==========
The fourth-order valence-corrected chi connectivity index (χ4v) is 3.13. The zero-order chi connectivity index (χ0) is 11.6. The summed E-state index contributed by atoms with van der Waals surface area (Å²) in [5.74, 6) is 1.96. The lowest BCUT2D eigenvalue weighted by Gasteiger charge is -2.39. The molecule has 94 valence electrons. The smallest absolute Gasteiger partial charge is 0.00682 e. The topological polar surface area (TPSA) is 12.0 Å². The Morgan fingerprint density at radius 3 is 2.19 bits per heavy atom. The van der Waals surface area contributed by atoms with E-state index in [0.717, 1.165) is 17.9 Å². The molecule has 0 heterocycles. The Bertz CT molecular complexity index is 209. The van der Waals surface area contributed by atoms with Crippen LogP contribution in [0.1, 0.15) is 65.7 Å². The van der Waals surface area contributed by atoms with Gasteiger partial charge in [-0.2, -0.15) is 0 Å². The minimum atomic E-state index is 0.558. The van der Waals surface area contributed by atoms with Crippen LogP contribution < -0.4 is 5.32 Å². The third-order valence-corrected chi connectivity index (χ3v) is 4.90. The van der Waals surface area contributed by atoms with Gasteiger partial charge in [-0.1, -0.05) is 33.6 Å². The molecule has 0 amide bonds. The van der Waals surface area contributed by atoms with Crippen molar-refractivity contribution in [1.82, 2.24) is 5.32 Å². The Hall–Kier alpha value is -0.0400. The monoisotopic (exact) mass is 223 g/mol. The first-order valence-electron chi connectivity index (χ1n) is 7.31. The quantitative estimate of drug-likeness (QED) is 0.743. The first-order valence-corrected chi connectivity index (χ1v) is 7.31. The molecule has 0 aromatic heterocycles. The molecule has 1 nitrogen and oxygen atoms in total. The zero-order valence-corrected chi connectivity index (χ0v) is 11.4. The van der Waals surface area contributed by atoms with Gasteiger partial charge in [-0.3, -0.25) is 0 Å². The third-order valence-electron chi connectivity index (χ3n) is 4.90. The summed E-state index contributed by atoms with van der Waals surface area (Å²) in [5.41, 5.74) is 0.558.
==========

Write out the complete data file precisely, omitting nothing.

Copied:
The fourth-order valence-corrected chi connectivity index (χ4v) is 3.13. The zero-order chi connectivity index (χ0) is 11.6. The summed E-state index contributed by atoms with van der Waals surface area (Å²) in [5.74, 6) is 1.96. The lowest BCUT2D eigenvalue weighted by Gasteiger charge is -2.39. The molecule has 94 valence electrons. The smallest absolute Gasteiger partial charge is 0.00682 e. The topological polar surface area (TPSA) is 12.0 Å². The Morgan fingerprint density at radius 3 is 2.19 bits per heavy atom. The van der Waals surface area contributed by atoms with E-state index in [0.717, 1.165) is 17.9 Å². The molecule has 0 heterocycles. The Bertz CT molecular complexity index is 209. The van der Waals surface area contributed by atoms with Crippen LogP contribution in [0.1, 0.15) is 65.7 Å². The van der Waals surface area contributed by atoms with Gasteiger partial charge in [-0.2, -0.15) is 0 Å². The minimum atomic E-state index is 0.558. The van der Waals surface area contributed by atoms with Crippen LogP contribution < -0.4 is 5.32 Å². The third-order valence-corrected chi connectivity index (χ3v) is 4.90. The van der Waals surface area contributed by atoms with Gasteiger partial charge in [-0.1, -0.05) is 33.6 Å². The molecule has 0 amide bonds. The van der Waals surface area contributed by atoms with Crippen molar-refractivity contribution in [1.82, 2.24) is 5.32 Å². The Hall–Kier alpha value is -0.0400. The monoisotopic (exact) mass is 223 g/mol. The first-order valence-electron chi connectivity index (χ1n) is 7.31. The quantitative estimate of drug-likeness (QED) is 0.743. The first-order valence-corrected chi connectivity index (χ1v) is 7.31. The molecule has 0 aromatic heterocycles. The molecule has 1 nitrogen and oxygen atoms in total. The zero-order valence-corrected chi connectivity index (χ0v) is 11.4. The van der Waals surface area contributed by atoms with Gasteiger partial charge in [-0.3, -0.25) is 0 Å². The third-order valence-electron chi connectivity index (χ3n) is 4.90. The summed E-state index contributed by atoms with van der Waals surface area (Å²) in [5.41, 5.74) is 0.558.